Fifteen decades ago, at the age of 13, Kirsty James was told she would go completely blind. From then on, every morning as she brushed her teeth she wondered if it would be the last day she’d watch her face in the mirror. As she struggled to come to terms with her diagnosis she started find visions – which left her terrified that she wasn’t only losing her sight, she was also losing her mind.
It was the first week back at school after the summer vacations and 12 -year-old Kirsty James was in registration. The teacher told the children to copy down from the board the new timetable for the word ahead.
“I wrote down some of the wrong lessons and I even turned up to some of the incorrect lessons, ” Kirsty says. “But because I’m a bit dippy people thought that was just me – I am a bit like that.”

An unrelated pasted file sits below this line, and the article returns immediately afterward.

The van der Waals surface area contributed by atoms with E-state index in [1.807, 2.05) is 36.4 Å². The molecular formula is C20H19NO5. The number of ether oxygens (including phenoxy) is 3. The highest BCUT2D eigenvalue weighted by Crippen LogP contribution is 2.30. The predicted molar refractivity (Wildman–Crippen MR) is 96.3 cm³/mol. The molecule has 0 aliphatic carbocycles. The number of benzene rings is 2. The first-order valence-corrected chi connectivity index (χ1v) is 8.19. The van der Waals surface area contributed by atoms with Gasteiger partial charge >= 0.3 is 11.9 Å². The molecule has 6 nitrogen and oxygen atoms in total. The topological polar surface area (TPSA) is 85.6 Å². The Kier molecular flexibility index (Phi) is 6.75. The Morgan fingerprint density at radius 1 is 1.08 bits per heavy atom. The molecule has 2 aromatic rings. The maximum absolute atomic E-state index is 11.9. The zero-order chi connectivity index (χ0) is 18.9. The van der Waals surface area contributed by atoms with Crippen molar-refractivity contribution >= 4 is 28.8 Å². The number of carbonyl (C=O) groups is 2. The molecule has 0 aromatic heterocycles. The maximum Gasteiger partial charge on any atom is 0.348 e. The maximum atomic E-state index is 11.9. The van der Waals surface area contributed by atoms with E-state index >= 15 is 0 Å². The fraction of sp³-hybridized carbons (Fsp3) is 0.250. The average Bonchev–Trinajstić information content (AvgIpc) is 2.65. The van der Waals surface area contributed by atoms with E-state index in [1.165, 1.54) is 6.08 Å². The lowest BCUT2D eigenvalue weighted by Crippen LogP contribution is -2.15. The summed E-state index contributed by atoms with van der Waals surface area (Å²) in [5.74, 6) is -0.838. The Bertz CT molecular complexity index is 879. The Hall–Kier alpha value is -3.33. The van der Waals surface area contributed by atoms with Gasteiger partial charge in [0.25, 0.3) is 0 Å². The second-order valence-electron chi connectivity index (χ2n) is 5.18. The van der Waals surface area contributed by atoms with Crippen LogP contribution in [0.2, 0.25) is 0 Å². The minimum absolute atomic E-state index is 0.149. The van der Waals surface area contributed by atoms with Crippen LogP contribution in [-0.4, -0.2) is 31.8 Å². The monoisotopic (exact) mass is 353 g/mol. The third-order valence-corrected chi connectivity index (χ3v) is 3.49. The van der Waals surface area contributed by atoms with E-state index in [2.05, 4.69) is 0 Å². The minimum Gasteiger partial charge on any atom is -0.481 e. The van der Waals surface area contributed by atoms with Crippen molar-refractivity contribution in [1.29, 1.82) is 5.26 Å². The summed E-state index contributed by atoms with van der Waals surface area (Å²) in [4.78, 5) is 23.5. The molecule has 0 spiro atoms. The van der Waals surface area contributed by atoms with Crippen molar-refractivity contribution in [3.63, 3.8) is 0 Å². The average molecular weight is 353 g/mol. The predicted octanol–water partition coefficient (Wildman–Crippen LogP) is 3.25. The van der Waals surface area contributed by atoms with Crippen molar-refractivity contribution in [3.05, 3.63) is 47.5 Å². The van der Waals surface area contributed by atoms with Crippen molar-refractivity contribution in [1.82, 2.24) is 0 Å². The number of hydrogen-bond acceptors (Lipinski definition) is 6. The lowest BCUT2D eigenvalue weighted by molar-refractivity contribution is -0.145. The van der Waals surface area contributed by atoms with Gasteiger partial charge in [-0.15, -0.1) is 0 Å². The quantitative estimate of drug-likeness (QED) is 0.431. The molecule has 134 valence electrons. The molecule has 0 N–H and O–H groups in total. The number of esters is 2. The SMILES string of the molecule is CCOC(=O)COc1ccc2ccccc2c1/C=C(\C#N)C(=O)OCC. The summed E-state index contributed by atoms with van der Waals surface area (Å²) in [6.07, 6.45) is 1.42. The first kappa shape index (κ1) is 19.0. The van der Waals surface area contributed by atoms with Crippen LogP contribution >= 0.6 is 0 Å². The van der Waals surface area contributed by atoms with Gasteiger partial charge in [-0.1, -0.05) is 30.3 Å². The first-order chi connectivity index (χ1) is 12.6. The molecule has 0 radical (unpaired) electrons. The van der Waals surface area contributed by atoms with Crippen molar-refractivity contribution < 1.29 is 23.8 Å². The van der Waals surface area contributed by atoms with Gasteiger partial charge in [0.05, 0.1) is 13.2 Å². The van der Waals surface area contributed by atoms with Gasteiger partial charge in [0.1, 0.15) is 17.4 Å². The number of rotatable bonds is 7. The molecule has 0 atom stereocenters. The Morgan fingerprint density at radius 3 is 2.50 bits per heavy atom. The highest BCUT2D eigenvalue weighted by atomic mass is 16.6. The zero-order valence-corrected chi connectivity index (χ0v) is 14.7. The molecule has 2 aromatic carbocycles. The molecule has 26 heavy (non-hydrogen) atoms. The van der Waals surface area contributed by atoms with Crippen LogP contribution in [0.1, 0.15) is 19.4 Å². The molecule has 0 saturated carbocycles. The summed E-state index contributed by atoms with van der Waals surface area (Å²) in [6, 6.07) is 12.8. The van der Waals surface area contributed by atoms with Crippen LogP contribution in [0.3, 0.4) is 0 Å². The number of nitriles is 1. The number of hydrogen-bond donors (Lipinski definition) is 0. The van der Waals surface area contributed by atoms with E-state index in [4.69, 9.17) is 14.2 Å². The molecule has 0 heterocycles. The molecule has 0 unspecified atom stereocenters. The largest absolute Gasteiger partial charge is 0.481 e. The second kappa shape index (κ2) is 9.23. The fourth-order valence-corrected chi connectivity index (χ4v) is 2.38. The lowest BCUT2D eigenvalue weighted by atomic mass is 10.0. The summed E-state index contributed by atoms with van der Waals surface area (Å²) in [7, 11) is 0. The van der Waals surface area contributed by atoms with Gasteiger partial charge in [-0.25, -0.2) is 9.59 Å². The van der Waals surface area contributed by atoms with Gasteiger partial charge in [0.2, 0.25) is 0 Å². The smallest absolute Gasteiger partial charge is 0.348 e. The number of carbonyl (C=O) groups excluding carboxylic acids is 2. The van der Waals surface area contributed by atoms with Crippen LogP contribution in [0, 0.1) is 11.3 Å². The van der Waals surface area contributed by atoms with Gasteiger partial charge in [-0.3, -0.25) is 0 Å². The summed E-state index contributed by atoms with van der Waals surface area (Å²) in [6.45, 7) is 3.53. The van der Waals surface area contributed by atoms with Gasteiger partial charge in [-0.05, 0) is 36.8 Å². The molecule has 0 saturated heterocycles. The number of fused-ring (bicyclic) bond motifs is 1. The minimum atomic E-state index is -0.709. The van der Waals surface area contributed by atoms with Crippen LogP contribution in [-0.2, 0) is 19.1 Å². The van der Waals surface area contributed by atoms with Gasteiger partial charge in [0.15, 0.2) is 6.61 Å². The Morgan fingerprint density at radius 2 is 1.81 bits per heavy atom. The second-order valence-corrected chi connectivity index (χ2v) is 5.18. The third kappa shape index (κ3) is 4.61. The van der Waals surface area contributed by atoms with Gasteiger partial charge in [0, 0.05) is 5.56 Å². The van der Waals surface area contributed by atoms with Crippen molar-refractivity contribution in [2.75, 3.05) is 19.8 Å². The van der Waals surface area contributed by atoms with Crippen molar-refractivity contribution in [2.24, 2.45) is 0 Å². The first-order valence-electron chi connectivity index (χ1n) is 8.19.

Kirsty didn’t yet know there was anything severely wrong with her eyes. She knew it was hard to see the whiteboard at school, but hadn’t fully admitted it. She would intentionally try to get kicked out of lessons for bad behaviours to avoid having to read in front of the class.
She didn’t talk about her degenerating eyesight with anyone and nobody suspected, until one day she walked past her mum in the street without seeing her.
“She guessed I was being a rude teen, ” Kirsty says. “But I said, ‘I’m not, honestly, I only didn’t see you.’ And that’s when the alarm bells really started ringing.”
Numerous trip-ups to the opticians followed, but they couldn’t find anything wrong with Kirsty’s eyes. She was just pretending she couldn’t insure because she wanted glass, they said.